Slice and dice Rossini, early Verdi, Minkus, Mantovani, Borodin, and
Andrew Lloyd Weber. Add just a pinch of Chinese folksongs. Bake well
and serve in the War Memorial Opera House - and there you have the U.S.
premiere tonight of Xiao Bai's "Farewell My Concubine," just three months
after its world premiere in Beijing. Pleasant, if rather pointless as
it satisfies neither Western nor Peking Opera fans fully, the work
nevertheless demonstrates huge progress since the days of the half-baked
Yellow Piano Concerto (http://tinyurl.com/3xwgc4).
The big, colorful production - on its way to a half dozen other U.S.
opera houses - is presented by some 150 traveling artists of the China
National Opera House: a full orchestra, conducted by Yu Feng, an excellent
chorus (overcoming a tentative first scene), and impressive soloists,
well schooled in Italian opera, albeit still showing the long-range
impact of Soviet voice coaches more than a generation ago.
Taking its text from the ancient story about devastating wars between
the Chu, Qin, and Han, Xiao Bai's opera (libretto by Wang Jian) abbreviates,
simplifies, and - to some extent - dumbs down this great tale of love
and war. Although most of the English supertitles pass muster, peculiar
lines do pop up here and there, on the order of "Spring water flows into
my knotted heart." (To be fair, no faithful fan of most Italian libretti
has a good case to make here.)
The tour serves as further exposure for the China National Opera House,
which - says the program - has produced Western opera in Beijing (and,
surely, in Shanghai). Puccini, Verdi, Bizet, Mozart, etc. have long
been presented by the company, which was formed in 1952. There is no
word on what happened during the murderous decade of the Cultural
Revolution, but surely no decadent Western art was cultivated during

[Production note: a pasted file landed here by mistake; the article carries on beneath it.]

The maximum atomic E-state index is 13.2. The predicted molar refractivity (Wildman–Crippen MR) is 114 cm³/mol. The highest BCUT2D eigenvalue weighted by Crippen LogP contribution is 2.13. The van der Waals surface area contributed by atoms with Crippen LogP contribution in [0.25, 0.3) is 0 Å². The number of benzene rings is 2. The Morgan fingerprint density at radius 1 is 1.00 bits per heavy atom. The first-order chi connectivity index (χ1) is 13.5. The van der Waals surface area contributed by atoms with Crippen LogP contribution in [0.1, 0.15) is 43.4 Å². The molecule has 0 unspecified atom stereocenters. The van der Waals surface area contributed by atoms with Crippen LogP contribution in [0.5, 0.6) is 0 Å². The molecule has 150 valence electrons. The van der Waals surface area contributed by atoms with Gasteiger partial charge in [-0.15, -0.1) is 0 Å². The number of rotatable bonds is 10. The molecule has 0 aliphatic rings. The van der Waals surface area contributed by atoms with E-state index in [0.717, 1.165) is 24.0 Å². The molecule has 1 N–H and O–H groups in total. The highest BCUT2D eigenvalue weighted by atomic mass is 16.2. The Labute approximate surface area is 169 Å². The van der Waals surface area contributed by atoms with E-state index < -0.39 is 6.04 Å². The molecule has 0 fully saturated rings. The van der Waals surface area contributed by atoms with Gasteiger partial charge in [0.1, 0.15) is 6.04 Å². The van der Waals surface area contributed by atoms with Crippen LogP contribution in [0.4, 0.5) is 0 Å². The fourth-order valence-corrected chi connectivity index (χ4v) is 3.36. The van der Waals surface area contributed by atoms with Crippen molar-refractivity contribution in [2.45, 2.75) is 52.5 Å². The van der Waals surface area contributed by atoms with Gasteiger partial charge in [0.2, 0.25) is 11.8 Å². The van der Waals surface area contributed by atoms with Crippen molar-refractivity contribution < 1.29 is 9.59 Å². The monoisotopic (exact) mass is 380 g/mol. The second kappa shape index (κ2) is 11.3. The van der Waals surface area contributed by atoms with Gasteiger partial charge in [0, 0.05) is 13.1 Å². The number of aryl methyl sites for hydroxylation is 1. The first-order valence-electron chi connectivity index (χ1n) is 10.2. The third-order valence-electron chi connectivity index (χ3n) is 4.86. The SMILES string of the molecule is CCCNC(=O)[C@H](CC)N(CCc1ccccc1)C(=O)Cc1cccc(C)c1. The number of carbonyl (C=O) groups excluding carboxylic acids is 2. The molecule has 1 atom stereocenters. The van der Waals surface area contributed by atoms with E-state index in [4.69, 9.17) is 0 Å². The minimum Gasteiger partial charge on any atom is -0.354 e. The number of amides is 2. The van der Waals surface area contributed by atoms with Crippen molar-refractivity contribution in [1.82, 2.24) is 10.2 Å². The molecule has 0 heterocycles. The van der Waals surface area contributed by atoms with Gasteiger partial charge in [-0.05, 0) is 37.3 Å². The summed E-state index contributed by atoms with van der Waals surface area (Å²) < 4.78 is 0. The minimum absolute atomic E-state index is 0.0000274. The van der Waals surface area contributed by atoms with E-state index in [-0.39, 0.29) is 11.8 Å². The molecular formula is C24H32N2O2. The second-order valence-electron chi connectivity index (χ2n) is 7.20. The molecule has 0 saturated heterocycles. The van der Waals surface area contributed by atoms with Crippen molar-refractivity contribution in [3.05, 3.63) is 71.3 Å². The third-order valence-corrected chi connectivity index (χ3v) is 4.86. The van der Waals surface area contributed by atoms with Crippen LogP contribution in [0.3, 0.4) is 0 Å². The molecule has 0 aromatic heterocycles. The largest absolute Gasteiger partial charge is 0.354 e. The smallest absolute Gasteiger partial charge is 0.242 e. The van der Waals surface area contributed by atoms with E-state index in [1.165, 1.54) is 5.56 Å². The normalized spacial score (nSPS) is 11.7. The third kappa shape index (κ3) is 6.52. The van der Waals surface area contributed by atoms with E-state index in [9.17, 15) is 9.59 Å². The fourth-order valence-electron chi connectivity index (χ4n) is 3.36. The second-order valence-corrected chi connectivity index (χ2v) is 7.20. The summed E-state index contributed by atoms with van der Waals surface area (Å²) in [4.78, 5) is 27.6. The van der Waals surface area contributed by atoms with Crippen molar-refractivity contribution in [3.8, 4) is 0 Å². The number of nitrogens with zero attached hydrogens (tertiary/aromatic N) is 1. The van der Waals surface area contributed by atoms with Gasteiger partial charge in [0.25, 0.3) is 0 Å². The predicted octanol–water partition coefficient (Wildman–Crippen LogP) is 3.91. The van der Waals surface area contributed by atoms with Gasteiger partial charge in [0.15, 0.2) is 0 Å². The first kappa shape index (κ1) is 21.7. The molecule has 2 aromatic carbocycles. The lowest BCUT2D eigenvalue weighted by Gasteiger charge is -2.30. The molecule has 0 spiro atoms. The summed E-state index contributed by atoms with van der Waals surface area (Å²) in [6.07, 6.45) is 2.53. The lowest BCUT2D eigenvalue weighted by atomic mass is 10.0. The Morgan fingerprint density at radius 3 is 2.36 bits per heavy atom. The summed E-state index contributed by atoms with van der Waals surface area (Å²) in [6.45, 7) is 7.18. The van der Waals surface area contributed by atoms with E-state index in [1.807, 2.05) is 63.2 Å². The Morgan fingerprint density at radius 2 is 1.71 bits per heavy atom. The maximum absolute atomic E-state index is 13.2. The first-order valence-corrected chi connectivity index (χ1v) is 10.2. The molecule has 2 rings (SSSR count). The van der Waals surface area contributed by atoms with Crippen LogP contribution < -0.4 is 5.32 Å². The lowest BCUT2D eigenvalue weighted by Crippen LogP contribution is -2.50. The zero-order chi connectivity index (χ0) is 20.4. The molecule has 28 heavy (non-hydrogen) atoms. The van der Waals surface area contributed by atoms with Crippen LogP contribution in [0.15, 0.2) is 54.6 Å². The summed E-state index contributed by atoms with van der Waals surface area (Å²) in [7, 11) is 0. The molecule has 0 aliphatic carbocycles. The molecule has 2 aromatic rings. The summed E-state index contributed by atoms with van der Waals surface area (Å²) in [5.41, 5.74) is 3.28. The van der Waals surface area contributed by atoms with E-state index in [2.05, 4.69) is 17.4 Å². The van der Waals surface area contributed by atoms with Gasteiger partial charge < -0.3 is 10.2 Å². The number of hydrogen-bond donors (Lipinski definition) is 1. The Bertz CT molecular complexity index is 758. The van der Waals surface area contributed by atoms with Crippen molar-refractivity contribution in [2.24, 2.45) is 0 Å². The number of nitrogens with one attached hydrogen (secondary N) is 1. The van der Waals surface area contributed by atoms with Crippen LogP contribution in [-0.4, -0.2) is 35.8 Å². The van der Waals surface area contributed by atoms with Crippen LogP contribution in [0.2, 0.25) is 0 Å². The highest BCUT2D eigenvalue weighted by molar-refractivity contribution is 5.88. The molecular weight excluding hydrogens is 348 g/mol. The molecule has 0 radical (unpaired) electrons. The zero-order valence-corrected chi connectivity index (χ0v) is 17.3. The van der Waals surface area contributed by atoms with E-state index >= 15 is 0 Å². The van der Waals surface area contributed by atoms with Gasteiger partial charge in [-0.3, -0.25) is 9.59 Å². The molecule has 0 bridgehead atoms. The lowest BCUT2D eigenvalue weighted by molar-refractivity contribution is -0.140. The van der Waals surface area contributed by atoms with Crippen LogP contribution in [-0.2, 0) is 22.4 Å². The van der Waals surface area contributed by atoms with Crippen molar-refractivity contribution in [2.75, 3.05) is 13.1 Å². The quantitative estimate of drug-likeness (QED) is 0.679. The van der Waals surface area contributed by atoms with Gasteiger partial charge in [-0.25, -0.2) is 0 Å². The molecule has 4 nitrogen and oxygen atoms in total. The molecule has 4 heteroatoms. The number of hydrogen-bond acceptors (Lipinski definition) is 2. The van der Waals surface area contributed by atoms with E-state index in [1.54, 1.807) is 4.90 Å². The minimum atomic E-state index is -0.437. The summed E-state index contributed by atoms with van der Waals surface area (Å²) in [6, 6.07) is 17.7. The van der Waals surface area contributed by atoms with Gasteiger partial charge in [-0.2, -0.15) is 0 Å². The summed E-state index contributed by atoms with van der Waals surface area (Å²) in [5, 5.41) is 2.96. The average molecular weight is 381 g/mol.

As for now, company president Liu Xijin calls opera "a global art, often
thought of as the pinnacle of all civilization... a reflection of our
national strengths, as well as the foundation of our individual cultures.
China is fast becoming a country with top-ranking opera productions..."
With several outstanding Korean and Japanes opera singers long active
in Europe and the U.S., Chinese artists are sure to be added soon to the
rosters of major houses in the West. All four principals in "Concubine"
are fully qualified to do so now: Sun Li (Xiang Yu, the Chu Emperor),
Li Shuang (Han Xin, Xiang Yu's brother, later the head of the opposing
Han army) Ruan Yuqun (Yu Ji, the "favorite concubine"), Niu Shasha (Yu
Shu, Yu Ji's sister) each could easily join the cast of an Italian opera
- and, in fact, they have.
Ruan Yuqun was the most impressive among the singers, although her
biography in the program has caused an involuntary raising of the reader's
eyebrows (both). She won first place in the 3rd Maldini International
Opera Vocal Competition in Italy, the note says, "and was nicknamed the
`Chinese Callas' by nine of the judges." How did the nine arrive at the
identical nickname, how many judges were there altogether, and why did
the other judges - if any - demur? At any rate, what I heard tonight was
not Callas, Chinese or otherwise, but somebody who could sing well just
about any dramatic soprano role in the Italian repertoire.
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